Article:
A few days ago, I was in Ankara having a
conversation with a senior adviser to Turkish Prime Minister Recep
Tayyip Erdoğan. As we were talking, I heard a loud bang outside his
office window, as if someone had fired a gun nearby. Needless to say,
I was startled, but my friend and his assistant remained unmoved by
the noise. "[It was] just a sound bomb", he said. Apparently, things
like this often happened. We stood near the window and watched the
rushing police cars and listened to their sirens. I comforted my
disturbed heart by whispering, "Relax!, this is Ankara, not Kabul or
Explosions are a new normal in our world. Violence, indeed egregious
violence, has become such a big part of our lives that in some ways we
are even beginning to celebrate it.
Massoud Hossaini, an Afghan news photographer, was taking pictures at
a Kabul shrine on 6 December, 2011, when he too heard a loud
explosion. A few shocking moments later he was photographing a
10-year-old girl, Tarana Akbari, standing in the midst of dead men,
women and children. A suicide bomber had struck a Shia shrine in Kabul
that killed 70 people. Tarana's soul and Hossaini's camera were
eye-witnesses to this gory reality.
One of the pictures that Hossaini took of Tarana was awarded a
Pulitzer Prize. People like Hossaini deserve every reward that society
can bestow upon them for their service and bravery. The stories that
they tell today become our history tomorrow.
Yet despite its importance I do not feel that the photo deserves a
Pulitzer Prize at this moment. My feelings are not related to
Hossaini's own accomplishments but to the larger issues at play in
determining what we value.
There is a proverb that a picture is worth a thousand words. And
award-winning pictures are full-fledged narratives. Hossaini's picture
has now become another episode in the never-ending Western fascination
with the horrors of the Muslim world. I can understand that the
dramatic nature of the picture makes it a strong candidate for an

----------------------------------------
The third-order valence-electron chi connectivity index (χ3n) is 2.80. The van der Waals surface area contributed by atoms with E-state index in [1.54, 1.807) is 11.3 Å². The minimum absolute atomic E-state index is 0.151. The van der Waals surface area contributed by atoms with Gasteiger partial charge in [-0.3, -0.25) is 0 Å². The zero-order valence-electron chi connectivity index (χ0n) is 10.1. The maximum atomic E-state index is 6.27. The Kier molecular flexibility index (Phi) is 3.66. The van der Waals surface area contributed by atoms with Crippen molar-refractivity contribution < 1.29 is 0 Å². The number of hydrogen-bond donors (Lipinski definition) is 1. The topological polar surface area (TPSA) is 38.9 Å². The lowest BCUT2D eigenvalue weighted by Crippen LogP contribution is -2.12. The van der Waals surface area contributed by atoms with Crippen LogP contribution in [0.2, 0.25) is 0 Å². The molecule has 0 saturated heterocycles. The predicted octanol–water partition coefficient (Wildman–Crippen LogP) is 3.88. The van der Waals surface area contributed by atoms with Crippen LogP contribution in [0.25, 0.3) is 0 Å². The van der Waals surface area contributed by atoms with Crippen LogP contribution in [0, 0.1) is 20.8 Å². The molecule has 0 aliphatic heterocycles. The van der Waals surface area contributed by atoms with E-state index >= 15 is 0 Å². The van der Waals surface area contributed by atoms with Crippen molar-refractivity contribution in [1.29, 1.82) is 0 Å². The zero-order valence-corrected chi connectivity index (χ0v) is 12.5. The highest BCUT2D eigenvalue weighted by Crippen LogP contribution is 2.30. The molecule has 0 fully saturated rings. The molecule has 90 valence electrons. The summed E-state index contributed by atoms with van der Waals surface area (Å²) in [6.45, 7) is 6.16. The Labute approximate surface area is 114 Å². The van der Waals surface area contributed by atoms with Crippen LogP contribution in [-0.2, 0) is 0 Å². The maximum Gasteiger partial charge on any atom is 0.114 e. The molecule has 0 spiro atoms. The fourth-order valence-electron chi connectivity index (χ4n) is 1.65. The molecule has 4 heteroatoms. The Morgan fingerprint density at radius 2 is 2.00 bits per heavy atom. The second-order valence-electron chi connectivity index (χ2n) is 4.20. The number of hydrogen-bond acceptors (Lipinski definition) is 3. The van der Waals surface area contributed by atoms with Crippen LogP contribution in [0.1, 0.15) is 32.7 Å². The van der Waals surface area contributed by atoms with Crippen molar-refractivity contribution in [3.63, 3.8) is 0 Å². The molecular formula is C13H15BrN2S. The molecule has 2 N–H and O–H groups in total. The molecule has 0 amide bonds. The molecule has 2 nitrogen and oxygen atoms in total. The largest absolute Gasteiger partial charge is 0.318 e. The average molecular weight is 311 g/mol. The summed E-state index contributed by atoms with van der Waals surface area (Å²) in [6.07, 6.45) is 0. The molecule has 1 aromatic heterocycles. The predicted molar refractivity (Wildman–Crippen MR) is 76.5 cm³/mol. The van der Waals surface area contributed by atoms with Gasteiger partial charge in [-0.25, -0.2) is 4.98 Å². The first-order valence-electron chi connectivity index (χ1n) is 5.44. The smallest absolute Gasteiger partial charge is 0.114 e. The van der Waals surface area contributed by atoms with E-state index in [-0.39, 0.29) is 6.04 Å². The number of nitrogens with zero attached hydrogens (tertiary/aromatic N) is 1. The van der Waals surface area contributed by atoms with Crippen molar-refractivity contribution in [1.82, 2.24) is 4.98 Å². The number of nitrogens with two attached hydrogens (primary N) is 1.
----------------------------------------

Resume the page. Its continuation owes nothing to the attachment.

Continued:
award, but the story behind the picture is unworthy of recognition at
Awards like the Oscars, Nobels and Pulitzers determine how we frame
history. These awards do recognise merit but they are also political
markers and reflect how the West wishes to understand and portray the
world. President Barack Obama's Nobel Prize for peace in 2009 is
one of those striking examples that remind us that these awards are
narratives and not just prizes. President Obama had until then done
little to earn the prize, but his victory in the 2008 elections was
seen by many as a promise that American discourse on world affairs
would change and promote peace internationally; a message reinforced
by this award.
However, in 2011, the most prominent narrative was not terrorism but
the quest for democracy. 2011 did not stand out because of Muslim
violence; indeed it was special for the collective Muslim cry for
freedom and liberation: the Arab Spring. Pictures of Tahrir Square,
full of fervour, promise and hope, deserve recognition more than
pictures of what is left behind after bombs have exploded, missiles
have landed and drones have struck.
In 2011, I think the Nobel Prize for Peace committee followed the
momentum of history by recognising the role women peace-makers were
playing, awarding the prize to Liberia's Ellen Johnson Sirleaf and
Leymah Gbowee, and Yemen's Tawakkol Karman. Unfortunately, though, I
believe that the Pulitzer Prize this year missed a season of change.
Dr. Muqtedar Khan is Associate Professor at the University of
Delaware and Fellow of the Institute for Social Policy and
Understanding. This article was written for the Common Ground News